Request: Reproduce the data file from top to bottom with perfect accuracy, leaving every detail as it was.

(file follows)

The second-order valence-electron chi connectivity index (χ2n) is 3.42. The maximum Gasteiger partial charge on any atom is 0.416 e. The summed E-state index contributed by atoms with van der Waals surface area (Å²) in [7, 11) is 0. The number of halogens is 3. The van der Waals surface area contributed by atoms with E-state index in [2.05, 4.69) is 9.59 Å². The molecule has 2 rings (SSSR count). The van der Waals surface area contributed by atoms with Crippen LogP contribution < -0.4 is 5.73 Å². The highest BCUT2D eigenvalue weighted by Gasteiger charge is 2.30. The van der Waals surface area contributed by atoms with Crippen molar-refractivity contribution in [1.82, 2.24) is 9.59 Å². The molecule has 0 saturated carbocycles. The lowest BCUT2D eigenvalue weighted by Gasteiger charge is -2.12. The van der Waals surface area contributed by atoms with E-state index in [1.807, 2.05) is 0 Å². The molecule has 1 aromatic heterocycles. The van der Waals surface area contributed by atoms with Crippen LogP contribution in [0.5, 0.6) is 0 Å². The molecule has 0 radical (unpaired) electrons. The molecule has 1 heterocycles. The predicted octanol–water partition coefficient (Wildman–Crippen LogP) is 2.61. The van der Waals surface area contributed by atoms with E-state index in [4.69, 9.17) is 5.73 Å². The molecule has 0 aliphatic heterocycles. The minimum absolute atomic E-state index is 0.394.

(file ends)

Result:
The second-order valence-electron chi connectivity index (χ2n) is 3.42. The maximum Gasteiger partial charge on any atom is 0.416 e. The summed E-state index contributed by atoms with van der Waals surface area (Å²) in [7, 11) is 0. The number of halogens is 3. The van der Waals surface area contributed by atoms with E-state index in [2.05, 4.69) is 9.59 Å². The molecule has 2 rings (SSSR count). The van der Waals surface area contributed by atoms with Crippen LogP contribution < -0.4 is 5.73 Å². The highest BCUT2D eigenvalue weighted by Gasteiger charge is 2.30. The van der Waals surface area contributed by atoms with Crippen molar-refractivity contribution in [1.82, 2.24) is 9.59 Å². The molecule has 0 saturated carbocycles. The lowest BCUT2D eigenvalue weighted by Gasteiger charge is -2.12. The van der Waals surface area contributed by atoms with E-state index in [1.807, 2.05) is 0 Å². The molecule has 1 aromatic heterocycles. The van der Waals surface area contributed by atoms with Crippen LogP contribution in [0.5, 0.6) is 0 Å². The molecule has 0 radical (unpaired) electrons. The molecule has 1 heterocycles. The predicted octanol–water partition coefficient (Wildman–Crippen LogP) is 2.61. The van der Waals surface area contributed by atoms with E-state index in [4.69, 9.17) is 5.73 Å². The molecule has 0 aliphatic heterocycles. The minimum absolute atomic E-state index is 0.394.